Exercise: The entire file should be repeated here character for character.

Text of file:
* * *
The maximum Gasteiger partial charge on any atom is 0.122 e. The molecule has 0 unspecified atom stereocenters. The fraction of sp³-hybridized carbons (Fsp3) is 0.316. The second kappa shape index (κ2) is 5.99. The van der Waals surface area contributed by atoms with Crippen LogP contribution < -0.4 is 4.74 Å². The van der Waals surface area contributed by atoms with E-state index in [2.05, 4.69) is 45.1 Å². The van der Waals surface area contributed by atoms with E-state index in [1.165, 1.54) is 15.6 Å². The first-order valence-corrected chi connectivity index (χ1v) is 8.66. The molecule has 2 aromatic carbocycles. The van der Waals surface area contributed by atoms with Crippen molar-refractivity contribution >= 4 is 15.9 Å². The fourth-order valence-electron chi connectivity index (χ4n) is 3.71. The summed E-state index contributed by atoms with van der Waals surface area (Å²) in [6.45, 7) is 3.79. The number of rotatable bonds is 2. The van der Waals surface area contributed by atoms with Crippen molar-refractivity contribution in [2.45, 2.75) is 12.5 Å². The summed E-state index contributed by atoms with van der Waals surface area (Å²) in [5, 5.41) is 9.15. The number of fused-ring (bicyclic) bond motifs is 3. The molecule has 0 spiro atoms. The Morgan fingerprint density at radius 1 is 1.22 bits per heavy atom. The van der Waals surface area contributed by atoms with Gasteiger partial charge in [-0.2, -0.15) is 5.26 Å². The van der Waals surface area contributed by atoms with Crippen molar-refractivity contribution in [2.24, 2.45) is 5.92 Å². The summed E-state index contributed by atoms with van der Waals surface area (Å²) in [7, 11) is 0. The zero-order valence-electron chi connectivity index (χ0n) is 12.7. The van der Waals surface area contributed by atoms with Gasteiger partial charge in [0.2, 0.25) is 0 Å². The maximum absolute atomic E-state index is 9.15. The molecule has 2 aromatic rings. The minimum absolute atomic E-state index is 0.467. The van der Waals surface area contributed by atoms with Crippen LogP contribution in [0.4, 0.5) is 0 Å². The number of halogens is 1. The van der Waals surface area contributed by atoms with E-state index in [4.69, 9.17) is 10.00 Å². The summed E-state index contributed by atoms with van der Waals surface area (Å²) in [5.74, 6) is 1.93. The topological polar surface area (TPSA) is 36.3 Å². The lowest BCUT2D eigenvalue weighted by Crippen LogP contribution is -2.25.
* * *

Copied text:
The maximum Gasteiger partial charge on any atom is 0.122 e. The molecule has 0 unspecified atom stereocenters. The fraction of sp³-hybridized carbons (Fsp3) is 0.316. The second kappa shape index (κ2) is 5.99. The van der Waals surface area contributed by atoms with Crippen LogP contribution < -0.4 is 4.74 Å². The van der Waals surface area contributed by atoms with E-state index in [2.05, 4.69) is 45.1 Å². The van der Waals surface area contributed by atoms with E-state index in [1.165, 1.54) is 15.6 Å². The first-order valence-corrected chi connectivity index (χ1v) is 8.66. The molecule has 2 aromatic carbocycles. The van der Waals surface area contributed by atoms with Crippen molar-refractivity contribution >= 4 is 15.9 Å². The fourth-order valence-electron chi connectivity index (χ4n) is 3.71. The summed E-state index contributed by atoms with van der Waals surface area (Å²) in [6.45, 7) is 3.79. The number of rotatable bonds is 2. The van der Waals surface area contributed by atoms with Crippen molar-refractivity contribution in [2.45, 2.75) is 12.5 Å². The summed E-state index contributed by atoms with van der Waals surface area (Å²) in [5, 5.41) is 9.15. The number of fused-ring (bicyclic) bond motifs is 3. The molecule has 0 spiro atoms. The Morgan fingerprint density at radius 1 is 1.22 bits per heavy atom. The van der Waals surface area contributed by atoms with Gasteiger partial charge in [-0.2, -0.15) is 5.26 Å². The van der Waals surface area contributed by atoms with Crippen molar-refractivity contribution in [2.24, 2.45) is 5.92 Å². The summed E-state index contributed by atoms with van der Waals surface area (Å²) in [7, 11) is 0. The zero-order valence-electron chi connectivity index (χ0n) is 12.7. The van der Waals surface area contributed by atoms with Gasteiger partial charge in [0.2, 0.25) is 0 Å². The maximum absolute atomic E-state index is 9.15. The molecule has 2 aromatic rings. The minimum absolute atomic E-state index is 0.467. The van der Waals surface area contributed by atoms with Crippen LogP contribution in [0.4, 0.5) is 0 Å². The number of halogens is 1. The van der Waals surface area contributed by atoms with E-state index in [4.69, 9.17) is 10.00 Å². The summed E-state index contributed by atoms with van der Waals surface area (Å²) in [5.74, 6) is 1.93. The topological polar surface area (TPSA) is 36.3 Å². The lowest BCUT2D eigenvalue weighted by Crippen LogP contribution is -2.25.